2008/10/12 Andreas Jungherr

The Shelves of my Quantum Library

A few days ago @zenpundit wrote on his blog about the concept of the quantum library. Jay@Soob has tracked this idea back to a posting on The Innovationist blog. Here a quantum library is defined as containing

the layer that co-exists as a member of both the Library and the Anti-Library. It is something you may have read, but when read again with a different perspective it exists in another form. These type’s of books are the ultimate for a bibliophile. It is the layer described above and contains the texts that you re-read.

Since a former project by @zenpundit and Soob regarding the antilibrary proved to be great fun, I started to think about my quantum library. So, after careful consideration, here are the books that qualify for the shelves of my quantum library:

Niccolò Machiavelli: Il Principe For a political scientist with a focus on the dos and don’ts of practical political leadership, this is an embarrassingly obvious choice. Machiavelli’s short text proves different each time around. It was a different book after I visited Firenze, I read it differently after I worked on a political campaign and when I reread it in preparation for my thesis I found yet another text. Now I am waiting for its next incarnation.

Michel de Montaigne: Essays Montaigne is the grand seigneur of all the men of letters. Locking himself away from the world and writing his multi-volume essays was in itself stuff of legends. The scope of his work guarantees different discoveries each time one opens the meanwhile well worn pages.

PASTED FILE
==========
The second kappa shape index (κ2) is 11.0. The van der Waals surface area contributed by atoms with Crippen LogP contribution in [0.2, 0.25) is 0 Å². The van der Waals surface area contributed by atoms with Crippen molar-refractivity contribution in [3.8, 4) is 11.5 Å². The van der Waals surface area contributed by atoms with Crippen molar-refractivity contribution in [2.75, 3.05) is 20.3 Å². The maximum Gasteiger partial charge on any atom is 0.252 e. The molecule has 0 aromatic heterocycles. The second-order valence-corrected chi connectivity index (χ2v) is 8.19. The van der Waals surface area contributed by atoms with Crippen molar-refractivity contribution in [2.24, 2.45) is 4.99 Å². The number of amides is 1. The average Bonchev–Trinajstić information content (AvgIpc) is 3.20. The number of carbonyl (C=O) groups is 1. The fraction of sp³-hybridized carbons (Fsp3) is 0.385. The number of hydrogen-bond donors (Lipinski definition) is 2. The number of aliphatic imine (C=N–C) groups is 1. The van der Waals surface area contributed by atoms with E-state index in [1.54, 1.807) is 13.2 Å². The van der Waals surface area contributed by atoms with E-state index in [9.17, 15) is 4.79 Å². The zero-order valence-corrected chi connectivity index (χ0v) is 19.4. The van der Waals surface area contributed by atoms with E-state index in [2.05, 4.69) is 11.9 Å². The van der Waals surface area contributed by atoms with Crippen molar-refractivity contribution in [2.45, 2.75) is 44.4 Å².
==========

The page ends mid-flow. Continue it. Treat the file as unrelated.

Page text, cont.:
Jorge Luis Borges: Ficciones and El Aleph Borges’ short stories are always rewarding but I find myself regularly revisiting his stories “The Immortal” and “The Babylon Lottery“. Always rich and always different.

Golo Mann: Wallenstein This incredibly detailed narrative of Wallensteins life and time tells of a man of action who in a time of manic change chose the vita activa. Like all great biographies this account of an active life changes its meaning to the reader with personal experience of battles won and battles lost.

Umberto Eco: Il pendolo di Foucault The first time I read Eco’s Pendulum I read it as a thriller of ideas. Only the second time I found it to be one of the greatest parables on the profession of historians. The permanent rewriting of history from the perspective of an ever advancing present has in all its grotesque splendor been seldom portrayed so accurately and so entertaining.

What would one find on the shelves of your quantum library?

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